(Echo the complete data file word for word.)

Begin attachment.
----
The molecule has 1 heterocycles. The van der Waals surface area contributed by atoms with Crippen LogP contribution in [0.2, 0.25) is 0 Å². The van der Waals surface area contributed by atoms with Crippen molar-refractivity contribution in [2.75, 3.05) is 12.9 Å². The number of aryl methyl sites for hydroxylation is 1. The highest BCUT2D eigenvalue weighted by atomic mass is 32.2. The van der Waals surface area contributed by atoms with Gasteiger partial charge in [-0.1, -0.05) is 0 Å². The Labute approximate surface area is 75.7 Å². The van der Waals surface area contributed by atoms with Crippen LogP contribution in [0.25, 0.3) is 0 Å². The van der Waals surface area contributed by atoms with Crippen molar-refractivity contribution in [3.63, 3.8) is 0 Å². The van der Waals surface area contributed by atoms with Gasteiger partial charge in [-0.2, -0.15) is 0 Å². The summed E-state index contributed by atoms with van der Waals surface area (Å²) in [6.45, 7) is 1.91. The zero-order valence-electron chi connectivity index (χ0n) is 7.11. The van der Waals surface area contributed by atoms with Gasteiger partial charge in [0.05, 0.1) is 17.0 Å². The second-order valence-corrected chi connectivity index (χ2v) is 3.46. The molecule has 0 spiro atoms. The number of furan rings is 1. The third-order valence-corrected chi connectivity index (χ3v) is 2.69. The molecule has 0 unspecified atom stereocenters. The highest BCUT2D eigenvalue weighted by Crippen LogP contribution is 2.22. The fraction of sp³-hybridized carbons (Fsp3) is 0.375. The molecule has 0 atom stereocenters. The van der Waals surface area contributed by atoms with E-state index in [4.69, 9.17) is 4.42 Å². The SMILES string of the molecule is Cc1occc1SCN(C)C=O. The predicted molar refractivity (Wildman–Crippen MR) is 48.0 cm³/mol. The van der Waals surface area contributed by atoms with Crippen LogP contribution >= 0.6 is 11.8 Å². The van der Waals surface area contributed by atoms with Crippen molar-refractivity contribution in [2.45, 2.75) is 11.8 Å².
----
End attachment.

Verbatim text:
The molecule has 1 heterocycles. The van der Waals surface area contributed by atoms with Crippen LogP contribution in [0.2, 0.25) is 0 Å². The van der Waals surface area contributed by atoms with Crippen molar-refractivity contribution in [2.75, 3.05) is 12.9 Å². The number of aryl methyl sites for hydroxylation is 1. The highest BCUT2D eigenvalue weighted by atomic mass is 32.2. The van der Waals surface area contributed by atoms with Gasteiger partial charge in [-0.1, -0.05) is 0 Å². The Labute approximate surface area is 75.7 Å². The van der Waals surface area contributed by atoms with Crippen LogP contribution in [0.25, 0.3) is 0 Å². The van der Waals surface area contributed by atoms with Crippen molar-refractivity contribution in [3.63, 3.8) is 0 Å². The van der Waals surface area contributed by atoms with Gasteiger partial charge in [-0.2, -0.15) is 0 Å². The summed E-state index contributed by atoms with van der Waals surface area (Å²) in [6.45, 7) is 1.91. The zero-order valence-electron chi connectivity index (χ0n) is 7.11. The van der Waals surface area contributed by atoms with Gasteiger partial charge in [0.05, 0.1) is 17.0 Å². The second-order valence-corrected chi connectivity index (χ2v) is 3.46. The molecule has 0 spiro atoms. The number of furan rings is 1. The third-order valence-corrected chi connectivity index (χ3v) is 2.69. The molecule has 0 unspecified atom stereocenters. The highest BCUT2D eigenvalue weighted by Crippen LogP contribution is 2.22. The fraction of sp³-hybridized carbons (Fsp3) is 0.375. The molecule has 0 atom stereocenters. The van der Waals surface area contributed by atoms with E-state index in [4.69, 9.17) is 4.42 Å². The SMILES string of the molecule is Cc1occc1SCN(C)C=O. The predicted molar refractivity (Wildman–Crippen MR) is 48.0 cm³/mol. The van der Waals surface area contributed by atoms with Crippen LogP contribution >= 0.6 is 11.8 Å². The van der Waals surface area contributed by atoms with Crippen molar-refractivity contribution in [2.45, 2.75) is 11.8 Å².